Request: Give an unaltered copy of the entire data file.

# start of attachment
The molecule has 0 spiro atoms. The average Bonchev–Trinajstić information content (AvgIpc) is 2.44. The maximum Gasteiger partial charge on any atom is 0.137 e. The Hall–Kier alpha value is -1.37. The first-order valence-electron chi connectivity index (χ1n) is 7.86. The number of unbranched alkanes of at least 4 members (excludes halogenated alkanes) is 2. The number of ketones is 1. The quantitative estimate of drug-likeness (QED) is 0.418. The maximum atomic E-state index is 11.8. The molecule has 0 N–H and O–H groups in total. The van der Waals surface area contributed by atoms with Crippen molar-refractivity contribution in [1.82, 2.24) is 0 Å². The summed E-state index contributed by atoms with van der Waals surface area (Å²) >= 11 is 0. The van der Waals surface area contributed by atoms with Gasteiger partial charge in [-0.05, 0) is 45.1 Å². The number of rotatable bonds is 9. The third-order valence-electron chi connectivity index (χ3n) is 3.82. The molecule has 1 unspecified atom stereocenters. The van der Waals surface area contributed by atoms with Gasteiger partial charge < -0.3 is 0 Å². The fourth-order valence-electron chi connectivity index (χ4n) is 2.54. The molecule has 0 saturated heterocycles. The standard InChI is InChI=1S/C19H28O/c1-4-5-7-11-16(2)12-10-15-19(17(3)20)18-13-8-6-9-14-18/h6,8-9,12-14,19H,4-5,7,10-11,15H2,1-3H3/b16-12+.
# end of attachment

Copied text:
The molecule has 0 spiro atoms. The average Bonchev–Trinajstić information content (AvgIpc) is 2.44. The maximum Gasteiger partial charge on any atom is 0.137 e. The Hall–Kier alpha value is -1.37. The first-order valence-electron chi connectivity index (χ1n) is 7.86. The number of unbranched alkanes of at least 4 members (excludes halogenated alkanes) is 2. The number of ketones is 1. The quantitative estimate of drug-likeness (QED) is 0.418. The maximum atomic E-state index is 11.8. The molecule has 0 N–H and O–H groups in total. The van der Waals surface area contributed by atoms with Crippen molar-refractivity contribution in [1.82, 2.24) is 0 Å². The summed E-state index contributed by atoms with van der Waals surface area (Å²) >= 11 is 0. The van der Waals surface area contributed by atoms with Gasteiger partial charge in [-0.05, 0) is 45.1 Å². The number of rotatable bonds is 9. The third-order valence-electron chi connectivity index (χ3n) is 3.82. The molecule has 1 unspecified atom stereocenters. The van der Waals surface area contributed by atoms with Gasteiger partial charge < -0.3 is 0 Å². The fourth-order valence-electron chi connectivity index (χ4n) is 2.54. The molecule has 0 saturated heterocycles. The standard InChI is InChI=1S/C19H28O/c1-4-5-7-11-16(2)12-10-15-19(17(3)20)18-13-8-6-9-14-18/h6,8-9,12-14,19H,4-5,7,10-11,15H2,1-3H3/b16-12+.